• Cambodia Jul 14 – A $200 million Z-9 military helicopter crashed during a training exercise on the outskirts of Phnom Penh killing five. The chopper crashed in a pond in a swampy, partially excavated field, and sank into the muddy pond surrounded by rural land and rice fields.
  • Indiana Jul 11 – A small plane crashed after take-off hitting two houses, killing one and injuring at least three. The crash took place less than a mile from the Greenwood Municipal Airport at around 2:19 p.m. It hit one house, knocking down power lines, and then skidded through a backyard before coming to a rest next to another house. Two bystanders pulled the copilot from the wreckage before it burst into flames. The pilot died in the fire. No one in the houses was injured, but two people on the ground were injured, including one who was shocked by a downed power line.
  • Taiwan Jul 10 – A TransAsia turbo-prop plane crashed after a failed emergency landing attempt, killing 51. According to Taiwan officials, weather was not a factor and was suitable for flying. The plane crashed near the runway after a failed emergency landing attempt.
  • Mexico Jul 10 – A small Cessna aircraft crashed, killing 4 and injuring 2. The wreckage of the Cessna was discovered Thursday in Alto Lucero. Inside, rescuers found four bodies. The aircraft had been bound for the port city of Veracruz for a fishing contest.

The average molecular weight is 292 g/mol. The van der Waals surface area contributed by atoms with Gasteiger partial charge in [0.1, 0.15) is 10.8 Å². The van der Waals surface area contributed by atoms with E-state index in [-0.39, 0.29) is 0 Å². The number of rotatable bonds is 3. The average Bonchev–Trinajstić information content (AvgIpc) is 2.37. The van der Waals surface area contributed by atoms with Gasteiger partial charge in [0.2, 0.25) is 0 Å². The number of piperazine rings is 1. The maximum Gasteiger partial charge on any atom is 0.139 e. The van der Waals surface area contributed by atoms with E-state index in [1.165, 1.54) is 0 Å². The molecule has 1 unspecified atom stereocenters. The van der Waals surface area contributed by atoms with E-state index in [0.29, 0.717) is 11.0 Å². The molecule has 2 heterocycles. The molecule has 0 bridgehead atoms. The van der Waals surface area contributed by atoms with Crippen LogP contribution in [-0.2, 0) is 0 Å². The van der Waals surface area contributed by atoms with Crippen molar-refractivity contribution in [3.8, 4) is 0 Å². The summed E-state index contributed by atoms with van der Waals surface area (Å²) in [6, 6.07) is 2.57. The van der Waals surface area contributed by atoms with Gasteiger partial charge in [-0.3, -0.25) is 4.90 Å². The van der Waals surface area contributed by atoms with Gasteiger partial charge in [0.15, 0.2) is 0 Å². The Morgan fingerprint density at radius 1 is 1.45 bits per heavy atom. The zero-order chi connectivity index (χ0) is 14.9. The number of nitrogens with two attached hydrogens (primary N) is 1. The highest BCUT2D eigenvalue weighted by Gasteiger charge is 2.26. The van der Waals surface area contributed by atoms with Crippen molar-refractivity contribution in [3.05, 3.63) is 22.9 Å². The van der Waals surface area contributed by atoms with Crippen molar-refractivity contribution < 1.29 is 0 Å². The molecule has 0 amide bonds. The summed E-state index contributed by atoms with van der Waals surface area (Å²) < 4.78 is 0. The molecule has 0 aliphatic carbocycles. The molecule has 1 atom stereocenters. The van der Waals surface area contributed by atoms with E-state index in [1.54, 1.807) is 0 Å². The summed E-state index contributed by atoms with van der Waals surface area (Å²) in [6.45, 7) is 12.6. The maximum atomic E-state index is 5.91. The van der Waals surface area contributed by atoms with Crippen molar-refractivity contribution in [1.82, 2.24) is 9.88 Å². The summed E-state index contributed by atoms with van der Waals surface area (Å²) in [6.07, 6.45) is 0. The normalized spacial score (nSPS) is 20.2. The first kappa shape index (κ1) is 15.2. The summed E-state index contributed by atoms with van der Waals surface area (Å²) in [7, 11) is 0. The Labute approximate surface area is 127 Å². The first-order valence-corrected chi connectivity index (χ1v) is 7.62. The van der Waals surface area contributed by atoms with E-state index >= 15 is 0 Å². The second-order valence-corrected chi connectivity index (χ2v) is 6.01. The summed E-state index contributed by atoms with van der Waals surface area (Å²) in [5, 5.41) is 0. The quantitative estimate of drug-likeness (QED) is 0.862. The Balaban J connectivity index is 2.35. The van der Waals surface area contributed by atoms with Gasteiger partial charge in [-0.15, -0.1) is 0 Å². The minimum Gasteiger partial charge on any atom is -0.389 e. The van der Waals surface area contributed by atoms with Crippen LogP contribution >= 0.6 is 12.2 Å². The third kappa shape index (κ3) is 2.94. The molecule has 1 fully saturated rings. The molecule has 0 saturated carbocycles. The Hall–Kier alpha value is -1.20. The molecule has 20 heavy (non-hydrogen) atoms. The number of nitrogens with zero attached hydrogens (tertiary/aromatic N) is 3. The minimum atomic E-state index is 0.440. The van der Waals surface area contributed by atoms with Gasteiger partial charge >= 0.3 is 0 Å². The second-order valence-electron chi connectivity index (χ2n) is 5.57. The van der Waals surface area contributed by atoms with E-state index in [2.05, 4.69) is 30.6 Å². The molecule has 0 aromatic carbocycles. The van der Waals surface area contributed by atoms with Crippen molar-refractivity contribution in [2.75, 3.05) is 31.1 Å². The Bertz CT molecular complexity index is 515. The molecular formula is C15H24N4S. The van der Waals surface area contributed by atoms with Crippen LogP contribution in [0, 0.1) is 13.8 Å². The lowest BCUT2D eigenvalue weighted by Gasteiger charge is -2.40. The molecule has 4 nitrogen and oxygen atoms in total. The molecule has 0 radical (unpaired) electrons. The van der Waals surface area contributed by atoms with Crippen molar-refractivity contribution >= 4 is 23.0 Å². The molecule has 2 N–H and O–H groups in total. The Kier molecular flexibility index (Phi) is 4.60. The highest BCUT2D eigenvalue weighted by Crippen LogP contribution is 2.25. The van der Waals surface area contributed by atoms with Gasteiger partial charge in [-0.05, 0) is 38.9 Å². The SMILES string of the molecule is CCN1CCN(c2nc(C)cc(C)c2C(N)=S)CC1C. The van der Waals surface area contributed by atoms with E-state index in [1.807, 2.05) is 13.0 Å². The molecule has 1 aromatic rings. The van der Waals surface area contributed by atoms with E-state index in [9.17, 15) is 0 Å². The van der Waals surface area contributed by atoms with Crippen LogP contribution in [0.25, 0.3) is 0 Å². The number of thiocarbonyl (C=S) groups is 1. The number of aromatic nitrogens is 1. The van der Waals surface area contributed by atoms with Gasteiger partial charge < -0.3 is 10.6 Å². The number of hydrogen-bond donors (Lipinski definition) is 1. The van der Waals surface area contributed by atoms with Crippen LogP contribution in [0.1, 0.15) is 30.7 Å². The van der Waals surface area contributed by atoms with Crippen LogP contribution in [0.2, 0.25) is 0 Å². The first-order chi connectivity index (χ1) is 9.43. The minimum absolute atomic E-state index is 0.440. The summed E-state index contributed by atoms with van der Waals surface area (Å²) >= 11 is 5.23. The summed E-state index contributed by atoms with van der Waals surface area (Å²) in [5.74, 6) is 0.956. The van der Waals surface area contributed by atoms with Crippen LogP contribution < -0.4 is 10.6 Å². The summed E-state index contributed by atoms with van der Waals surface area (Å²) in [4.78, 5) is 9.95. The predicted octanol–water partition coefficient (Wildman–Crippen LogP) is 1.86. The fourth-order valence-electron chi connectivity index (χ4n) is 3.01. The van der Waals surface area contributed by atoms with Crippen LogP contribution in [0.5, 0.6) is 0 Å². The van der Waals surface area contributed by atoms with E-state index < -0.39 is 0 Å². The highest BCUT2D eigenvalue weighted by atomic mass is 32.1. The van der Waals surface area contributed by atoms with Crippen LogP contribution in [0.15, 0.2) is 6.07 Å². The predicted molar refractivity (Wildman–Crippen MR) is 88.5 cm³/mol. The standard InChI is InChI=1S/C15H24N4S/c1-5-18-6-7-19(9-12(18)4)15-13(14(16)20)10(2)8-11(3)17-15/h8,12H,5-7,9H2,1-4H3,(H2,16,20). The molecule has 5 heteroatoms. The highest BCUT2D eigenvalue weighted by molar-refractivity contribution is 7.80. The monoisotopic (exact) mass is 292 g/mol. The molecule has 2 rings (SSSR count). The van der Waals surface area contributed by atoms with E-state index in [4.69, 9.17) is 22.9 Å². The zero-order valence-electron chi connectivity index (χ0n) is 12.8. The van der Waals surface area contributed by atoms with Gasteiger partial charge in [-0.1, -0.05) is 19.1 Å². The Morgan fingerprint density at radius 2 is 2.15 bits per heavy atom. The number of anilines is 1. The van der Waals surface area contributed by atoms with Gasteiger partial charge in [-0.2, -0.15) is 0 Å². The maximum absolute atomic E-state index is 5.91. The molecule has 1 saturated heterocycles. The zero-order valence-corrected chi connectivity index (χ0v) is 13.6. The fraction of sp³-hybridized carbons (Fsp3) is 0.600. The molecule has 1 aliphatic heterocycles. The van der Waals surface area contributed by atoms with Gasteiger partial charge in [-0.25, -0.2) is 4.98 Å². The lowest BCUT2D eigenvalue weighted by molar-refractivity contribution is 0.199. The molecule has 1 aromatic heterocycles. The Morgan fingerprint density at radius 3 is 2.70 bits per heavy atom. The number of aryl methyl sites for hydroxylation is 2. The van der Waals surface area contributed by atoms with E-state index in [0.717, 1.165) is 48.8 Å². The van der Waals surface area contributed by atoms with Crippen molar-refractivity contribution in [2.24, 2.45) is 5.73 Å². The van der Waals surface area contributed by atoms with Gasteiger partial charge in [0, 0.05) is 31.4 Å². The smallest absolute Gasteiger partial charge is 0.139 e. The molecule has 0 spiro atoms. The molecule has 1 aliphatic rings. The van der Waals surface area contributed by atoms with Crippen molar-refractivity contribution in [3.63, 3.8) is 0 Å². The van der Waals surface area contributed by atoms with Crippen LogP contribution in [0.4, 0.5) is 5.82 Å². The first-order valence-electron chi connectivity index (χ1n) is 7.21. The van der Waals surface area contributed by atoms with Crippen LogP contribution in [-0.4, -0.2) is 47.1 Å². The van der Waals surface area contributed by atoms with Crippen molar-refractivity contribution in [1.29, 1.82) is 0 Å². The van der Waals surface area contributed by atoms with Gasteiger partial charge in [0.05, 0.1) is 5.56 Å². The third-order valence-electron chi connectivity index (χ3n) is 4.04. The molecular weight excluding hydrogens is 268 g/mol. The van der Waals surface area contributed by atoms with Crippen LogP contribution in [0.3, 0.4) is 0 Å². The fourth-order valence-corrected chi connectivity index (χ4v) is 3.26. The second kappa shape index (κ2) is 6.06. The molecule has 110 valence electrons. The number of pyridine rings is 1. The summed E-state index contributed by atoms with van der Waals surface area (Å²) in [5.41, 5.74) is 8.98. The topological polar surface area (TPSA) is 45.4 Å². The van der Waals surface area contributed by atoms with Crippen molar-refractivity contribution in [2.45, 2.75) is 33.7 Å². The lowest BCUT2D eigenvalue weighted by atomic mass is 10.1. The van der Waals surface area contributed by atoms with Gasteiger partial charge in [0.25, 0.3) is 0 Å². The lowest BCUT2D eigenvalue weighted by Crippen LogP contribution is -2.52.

• Vietnam Jul 7 – A helicopter crashed and burned in the early morning in a residential area in Hanoi killing 16 and injuring many. There were 21 onboard. The chopper was a Russian-made M1-171 that was participating in parachuting exercises. Many on the helicopter were burned to death. A woman working in a paddy field saw the helicopter hovering overhead. She thought it strange that it kept flying around overhead. Then she heard an explosion and saw the helicopter crash down into the paddy fields. She said three people were burned after they jumped out of the helicopter after the explosion.
  • Poland Jul 5 – A plane carrying members of parachute club crashed and burned killing 11.Only one of the 12 people on board survived. The Piper Navajo light aircraft had just taken off from an airfield in Rudniki near Czestochowa. Witnesses said the plane's engines made an odd, droning sound before it began to fall from the sky. A witness, Robert Koziol, said it appeared some of the passengers had tried to jump from the twin-engine plane because there were open parachutes lying on the ground. Everything was on fire, even the ground. One person tried to get out of the plane but slid back inside.
  • Kenya Jul 2 – A cargo plane crashed into building in Nairobi killing 4. One person inside the building was injured. Cause of the crash is unknown.

Why are so many airplane engines stalling for "no apparent reason," especially so many in just the last few days? Many of these crashes involved pilots with hundreds if not thousands of hours of flight time logged. Could electromagnetic surges to blame, at least for some?

You be the judge of that. But expect to hear of a lot more small plane and large plane crashes in the coming days and weeks. Eyes on the skies. Be prepared.